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we investigated the effects of MSCs overexpressing the human receptor activity-modifying protein 1 (hRAMP1) on heart function and artery repair in rabbit models of myocardial infarction (MI) reperfusion and carotid artery injury.
MSCs transfected with a recombinant adenovirus containing the hRAMP1 gene (EGFP-hRAMP1-MSCs) were injected into the rabbit models via the ear vein at 24 h after carotid artery injury and MI 7 days post-EGFP-hRAMP1-MSC transplantation. The cells that expressed both enhance green fluorescent protein (EGFP) and CD31 were detected in the neointima of the damaged artery via immunofluorescence.
EGFP-hRAMP1 expression was observed in the injured artery and infarcted myocardium by western blot analysis, confirming that the engineered MSCs targeted the injured artery and infarcted myocardium and expressed hRAMP1 protein. Compared with the EGFP-MSCs group, the EGFP-hRAMP1-MSCs group had a significantly smaller infarcted area and improved cardiac function by 28 days after cell transplantation, as detected by triphenyltetrazolium chloride staining and echocardiography. Additionally, arterial hematoxylin–eosin staining revealed that the area of the neointima and the area ratio of intima/media were significantly decreased in the EGFPhRAMP1-MSCs group. An immunohistological study showed that the expression of a-smooth muscle antigen and proliferating cell nuclear antigen in the neointima cells of the carotid artery of the EGFP-hRAMP1-MSCs group was approximately 50% lower than that of the EGFP-MSCs group.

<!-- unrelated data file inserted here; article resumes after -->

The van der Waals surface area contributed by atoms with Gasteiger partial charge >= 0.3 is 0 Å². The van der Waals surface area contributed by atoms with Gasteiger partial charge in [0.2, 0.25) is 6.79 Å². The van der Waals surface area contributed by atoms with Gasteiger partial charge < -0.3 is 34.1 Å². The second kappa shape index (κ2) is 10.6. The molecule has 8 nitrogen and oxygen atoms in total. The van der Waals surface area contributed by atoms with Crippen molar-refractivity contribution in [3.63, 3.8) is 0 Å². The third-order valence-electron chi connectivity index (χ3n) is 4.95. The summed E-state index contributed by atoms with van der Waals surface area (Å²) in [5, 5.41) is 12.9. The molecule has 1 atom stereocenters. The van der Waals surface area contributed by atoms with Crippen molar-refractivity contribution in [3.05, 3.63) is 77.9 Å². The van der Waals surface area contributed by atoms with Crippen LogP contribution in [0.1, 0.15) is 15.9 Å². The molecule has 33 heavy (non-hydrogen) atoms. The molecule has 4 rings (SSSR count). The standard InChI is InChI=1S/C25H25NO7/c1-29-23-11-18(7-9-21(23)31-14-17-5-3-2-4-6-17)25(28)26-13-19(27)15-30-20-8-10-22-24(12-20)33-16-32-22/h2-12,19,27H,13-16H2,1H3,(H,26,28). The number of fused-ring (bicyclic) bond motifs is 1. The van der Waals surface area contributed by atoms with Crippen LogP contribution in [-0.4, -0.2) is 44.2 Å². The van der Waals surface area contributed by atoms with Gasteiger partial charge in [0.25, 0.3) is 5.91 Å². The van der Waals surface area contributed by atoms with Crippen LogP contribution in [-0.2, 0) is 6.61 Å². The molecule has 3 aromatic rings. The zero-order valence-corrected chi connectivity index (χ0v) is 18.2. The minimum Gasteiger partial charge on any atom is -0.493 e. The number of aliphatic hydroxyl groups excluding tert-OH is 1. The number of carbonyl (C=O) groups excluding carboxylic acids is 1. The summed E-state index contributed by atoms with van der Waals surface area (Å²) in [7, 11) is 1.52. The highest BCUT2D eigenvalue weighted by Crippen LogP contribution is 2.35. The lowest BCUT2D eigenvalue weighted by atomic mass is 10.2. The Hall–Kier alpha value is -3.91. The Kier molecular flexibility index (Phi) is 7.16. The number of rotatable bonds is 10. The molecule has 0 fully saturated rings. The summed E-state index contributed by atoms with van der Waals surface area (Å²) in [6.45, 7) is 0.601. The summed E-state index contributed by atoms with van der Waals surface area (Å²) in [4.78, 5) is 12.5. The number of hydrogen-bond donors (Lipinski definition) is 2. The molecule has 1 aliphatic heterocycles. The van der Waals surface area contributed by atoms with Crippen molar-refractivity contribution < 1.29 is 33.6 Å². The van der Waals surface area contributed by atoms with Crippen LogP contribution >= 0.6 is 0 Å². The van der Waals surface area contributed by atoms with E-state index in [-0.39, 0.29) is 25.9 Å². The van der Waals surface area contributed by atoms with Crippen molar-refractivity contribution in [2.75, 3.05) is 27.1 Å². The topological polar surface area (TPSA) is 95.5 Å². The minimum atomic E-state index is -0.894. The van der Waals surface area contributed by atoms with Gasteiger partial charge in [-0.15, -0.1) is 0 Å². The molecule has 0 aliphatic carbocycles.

EGFP-hRAMP1-engineered MSCs improved infarcted heart function and endothelial recovery from artery injury more efficiently, which will provide valuable information for the development of MSC-based therapy.